The full picture of why Silicon Valley Bank failed so spectacularly and so fast has not yet come into focus. But uncommon lending practices at the cutting-edge lender contributed to its woes and raise questions about risk management by its executives and board, analysts said. These lending practices may also explain why there has been no merger of the institution with a healthier bank as typically occurs when the Federal Deposit Insurance Corp. steps in as it did with Silicon Valley Bank last week.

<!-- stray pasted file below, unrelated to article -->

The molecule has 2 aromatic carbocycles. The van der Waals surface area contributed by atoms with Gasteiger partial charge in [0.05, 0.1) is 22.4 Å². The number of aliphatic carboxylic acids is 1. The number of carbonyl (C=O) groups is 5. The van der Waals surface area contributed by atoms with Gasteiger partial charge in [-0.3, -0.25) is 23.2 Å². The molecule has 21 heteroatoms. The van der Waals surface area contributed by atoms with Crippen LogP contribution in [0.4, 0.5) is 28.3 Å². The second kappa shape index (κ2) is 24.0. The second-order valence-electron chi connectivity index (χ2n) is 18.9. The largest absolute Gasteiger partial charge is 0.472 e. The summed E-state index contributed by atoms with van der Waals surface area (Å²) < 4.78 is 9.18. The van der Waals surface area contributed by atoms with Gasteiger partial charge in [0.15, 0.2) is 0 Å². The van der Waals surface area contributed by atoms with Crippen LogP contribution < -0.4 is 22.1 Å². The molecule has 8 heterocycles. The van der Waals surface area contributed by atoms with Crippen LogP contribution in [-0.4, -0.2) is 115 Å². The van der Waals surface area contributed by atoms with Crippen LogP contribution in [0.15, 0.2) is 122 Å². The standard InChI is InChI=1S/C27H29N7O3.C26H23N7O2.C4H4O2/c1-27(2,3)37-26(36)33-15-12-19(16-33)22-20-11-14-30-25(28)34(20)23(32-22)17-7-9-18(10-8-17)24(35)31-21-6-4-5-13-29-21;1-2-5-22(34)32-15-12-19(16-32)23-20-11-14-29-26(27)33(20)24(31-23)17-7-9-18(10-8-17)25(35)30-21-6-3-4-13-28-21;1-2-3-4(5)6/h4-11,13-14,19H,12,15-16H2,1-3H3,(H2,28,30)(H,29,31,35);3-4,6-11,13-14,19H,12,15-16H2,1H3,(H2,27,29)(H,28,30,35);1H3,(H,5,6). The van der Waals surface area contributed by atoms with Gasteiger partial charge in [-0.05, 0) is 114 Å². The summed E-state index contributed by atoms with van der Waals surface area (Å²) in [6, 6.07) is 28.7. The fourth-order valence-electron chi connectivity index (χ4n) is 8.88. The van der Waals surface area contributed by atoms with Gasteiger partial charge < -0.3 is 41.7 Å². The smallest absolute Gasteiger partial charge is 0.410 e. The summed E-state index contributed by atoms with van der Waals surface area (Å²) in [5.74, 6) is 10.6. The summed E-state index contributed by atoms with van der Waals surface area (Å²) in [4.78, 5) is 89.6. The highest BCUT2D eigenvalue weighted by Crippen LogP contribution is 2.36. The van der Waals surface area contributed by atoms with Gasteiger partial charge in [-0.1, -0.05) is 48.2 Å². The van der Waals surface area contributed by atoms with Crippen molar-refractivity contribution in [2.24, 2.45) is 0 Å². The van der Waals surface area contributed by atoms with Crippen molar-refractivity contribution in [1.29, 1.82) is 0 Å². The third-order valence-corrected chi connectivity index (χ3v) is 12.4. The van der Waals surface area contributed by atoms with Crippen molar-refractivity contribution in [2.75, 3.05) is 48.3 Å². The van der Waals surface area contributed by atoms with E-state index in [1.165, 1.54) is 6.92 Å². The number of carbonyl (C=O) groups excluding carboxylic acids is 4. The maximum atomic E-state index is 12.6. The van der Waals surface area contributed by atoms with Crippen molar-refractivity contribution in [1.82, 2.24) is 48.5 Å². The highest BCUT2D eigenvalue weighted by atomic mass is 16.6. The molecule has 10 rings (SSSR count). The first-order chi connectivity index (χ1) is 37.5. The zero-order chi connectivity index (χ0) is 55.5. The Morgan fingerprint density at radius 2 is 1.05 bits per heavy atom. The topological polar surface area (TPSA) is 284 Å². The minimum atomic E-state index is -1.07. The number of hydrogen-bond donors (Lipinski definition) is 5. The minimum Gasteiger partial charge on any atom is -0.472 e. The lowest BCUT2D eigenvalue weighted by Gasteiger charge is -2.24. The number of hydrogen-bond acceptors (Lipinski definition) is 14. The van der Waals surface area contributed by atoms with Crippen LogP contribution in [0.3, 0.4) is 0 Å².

For example, of the roughly $74 billion in total loans Silicon Valley Bank held on its books at year-end, almost half — $34 billion — went to borrowers who used the money to buy or carry securities of their own, regulatory data shows. Other lenders make such loans but in far smaller amounts, filings show.